Picture, if you will, a typical two story building, with a small balcony wrapping around the second level. It had a small lawn and straight driveway, and there were two obvious entrances. One at the front, the other at the side, by the driveway. Eric brought them to this side entrance, and knocked in a distinctive rhythm.
Apparently, Melody had at least converted one room of her place to use for ‘spiritual emergencies’, and this was the way in. She answered the door herself. Which is a good time to describe her, much as I did with Eric. Bearing in mind that the only time I saw her firsthand was when I was being suspended upside down, I can offer the following.
She was beautiful. Long blonde hair, bright blue eyes and knowing smile. Perhaps in her early fifties, but could easily be mistaken for ten years younger. Taller than Melissa (though that’s not difficult), and apparently pretty sharp mentally. Given her first remark was “Eric? What… oh.” Her eyes narrowed upon spotting my brunette roommate. “I suppose it would do no good to send you away.”
“Nope,” Melissa countered.
“Uh, Melody, this is Melissa… Melissa, Melody… please try to get along?”
There was a pause, then Melody invited them in. The side entry room had some rugs on the floor and candles around on some dressers, along with what I presumed to be magickal draperies on the wall, but it was otherwise reasonably sparse.
I guess if you’re having a spiritual emergency, you don’t need a chair.
After closing the door, Melody sat down on a pillow in the middle of the central rug, gesturing at the others to do the same. Melissa did so, her posture tense. “Quanta de spe decidi,” Melissa began.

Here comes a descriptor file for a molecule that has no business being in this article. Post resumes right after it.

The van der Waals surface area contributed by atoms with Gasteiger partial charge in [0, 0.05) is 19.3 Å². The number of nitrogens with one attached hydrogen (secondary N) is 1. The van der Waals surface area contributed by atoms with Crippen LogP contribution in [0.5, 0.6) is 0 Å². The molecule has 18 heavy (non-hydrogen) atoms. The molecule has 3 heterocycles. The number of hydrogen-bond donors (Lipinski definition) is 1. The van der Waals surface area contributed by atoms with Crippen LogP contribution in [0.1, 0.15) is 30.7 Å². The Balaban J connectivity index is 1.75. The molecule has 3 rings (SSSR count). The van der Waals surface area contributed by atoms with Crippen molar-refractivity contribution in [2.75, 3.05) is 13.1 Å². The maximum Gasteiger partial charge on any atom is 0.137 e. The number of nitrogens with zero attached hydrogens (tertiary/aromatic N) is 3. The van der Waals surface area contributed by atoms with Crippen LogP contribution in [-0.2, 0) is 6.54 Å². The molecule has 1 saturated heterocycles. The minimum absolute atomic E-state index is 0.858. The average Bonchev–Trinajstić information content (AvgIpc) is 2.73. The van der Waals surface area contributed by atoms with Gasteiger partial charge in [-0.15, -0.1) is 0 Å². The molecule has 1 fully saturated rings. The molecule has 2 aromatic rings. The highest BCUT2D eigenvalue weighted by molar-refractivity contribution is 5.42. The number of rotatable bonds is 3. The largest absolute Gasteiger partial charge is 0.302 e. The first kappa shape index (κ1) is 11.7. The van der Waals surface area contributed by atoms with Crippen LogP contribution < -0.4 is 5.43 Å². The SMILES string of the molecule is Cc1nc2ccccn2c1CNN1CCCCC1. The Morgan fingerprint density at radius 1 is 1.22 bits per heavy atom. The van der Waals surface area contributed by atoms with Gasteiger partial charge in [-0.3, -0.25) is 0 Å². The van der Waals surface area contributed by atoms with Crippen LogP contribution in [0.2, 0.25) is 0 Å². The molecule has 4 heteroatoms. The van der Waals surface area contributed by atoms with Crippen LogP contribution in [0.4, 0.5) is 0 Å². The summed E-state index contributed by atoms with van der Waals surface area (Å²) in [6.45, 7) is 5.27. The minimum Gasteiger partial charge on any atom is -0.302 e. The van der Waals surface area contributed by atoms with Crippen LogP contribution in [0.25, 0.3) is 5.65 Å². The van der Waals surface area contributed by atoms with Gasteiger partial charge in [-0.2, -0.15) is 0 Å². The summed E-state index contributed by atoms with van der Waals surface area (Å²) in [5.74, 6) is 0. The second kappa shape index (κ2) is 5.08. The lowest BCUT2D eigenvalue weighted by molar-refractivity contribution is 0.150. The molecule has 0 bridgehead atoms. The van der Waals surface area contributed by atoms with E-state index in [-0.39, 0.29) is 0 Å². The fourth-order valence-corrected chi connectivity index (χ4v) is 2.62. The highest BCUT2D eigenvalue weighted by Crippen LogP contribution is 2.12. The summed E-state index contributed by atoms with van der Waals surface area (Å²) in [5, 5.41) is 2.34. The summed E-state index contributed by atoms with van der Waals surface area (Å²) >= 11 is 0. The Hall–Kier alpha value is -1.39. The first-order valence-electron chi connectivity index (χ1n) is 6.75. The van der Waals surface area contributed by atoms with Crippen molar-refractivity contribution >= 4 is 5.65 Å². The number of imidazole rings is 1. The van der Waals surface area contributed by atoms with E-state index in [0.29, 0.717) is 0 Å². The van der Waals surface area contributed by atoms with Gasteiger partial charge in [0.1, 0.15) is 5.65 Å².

Melody ventured a smile. “Quae haec est fabula?”
“Dixi tibi. Quid in te fecit?”
A sigh. “Si id non fecissem, aliquis id fecisset. Volenti non fit iniuria…”
Melissa slammed her palm down onto the carpet. “Voluntarius?!”
“Whoa, hey, uh, ladies?” Eric interrupted. “I, um, er… re vera, linguam Latinam vix cognovi?”
The two witches turned to glance at him, and Melody half smiled. “Oh, Eric. How long have you been waiting to use that phrase?”
“Uh, not long. I tried to brush up before going to get Melissa,” he admitted. “But I meant it. I don’t really know all that much Latin. Who is volunteering for what here?”
“Voluntarius essentially means willing,” my roommate clarified, still looking at the other witch. “She’s saying you were a willing victim.”
Melody sighed again. “Melissa dear, don’t be so dramatic.” She spelled things out at this point, gesturing first at Eric’s companion, then back at herself, as she reiterated the conversation.
Melissa: “I am very disappointed.”
Melody: “What’s that supposed to mean?”
Melissa: “You know very well. What harm has he done to you?”
Melody: “If I hadn’t done it, someone else would have. One who is willing suffers no injustice.”
“Eric’s not willing,” Melissa now broke back in, in English. “He doesn’t even know what you’re doing!”
“But the way Eric feels… wait. Doesn’t? As in, not even now? You haven’t explained it to him yet?”
“It’s pretty damn obvious, given how you imprinted yourself.”
Melody laughed lightly. “To you, perhaps. Not to people like him.” Again Melody looked to Eric, brushing some hair back off her shoulder. “In which case, I’ll come clean first then. Eric, I’m afraid that I have, in a very minor way, been using you.”
“Melissa? Shut up. Please,” Eric broke in.
The interruption brought her up short, and she looked back at Eric, as he clenched his jaw and continued.
“Obviously I’m missing something,” Eric said. “And have been for a while. But you two witches arguing is not helping me understand. So, Melody first. What do you mean by using me? Did you…” He swallowed. “Did you make me kill Gary or something?”
Melody’s eyes went wide. “Oh, God, no, nothing like that. I’ve just…” She tapped her index fingers together. “Well, for the last few years, I’ve been using you a bit like a sponge.”
Melissa snorted, her arms by now crossed back over her front, her standard angry pose. “That’s putting it mildly. Eric, Melody is amplifying her magick power by bleeding it from the dead. Through you. It must stop now.”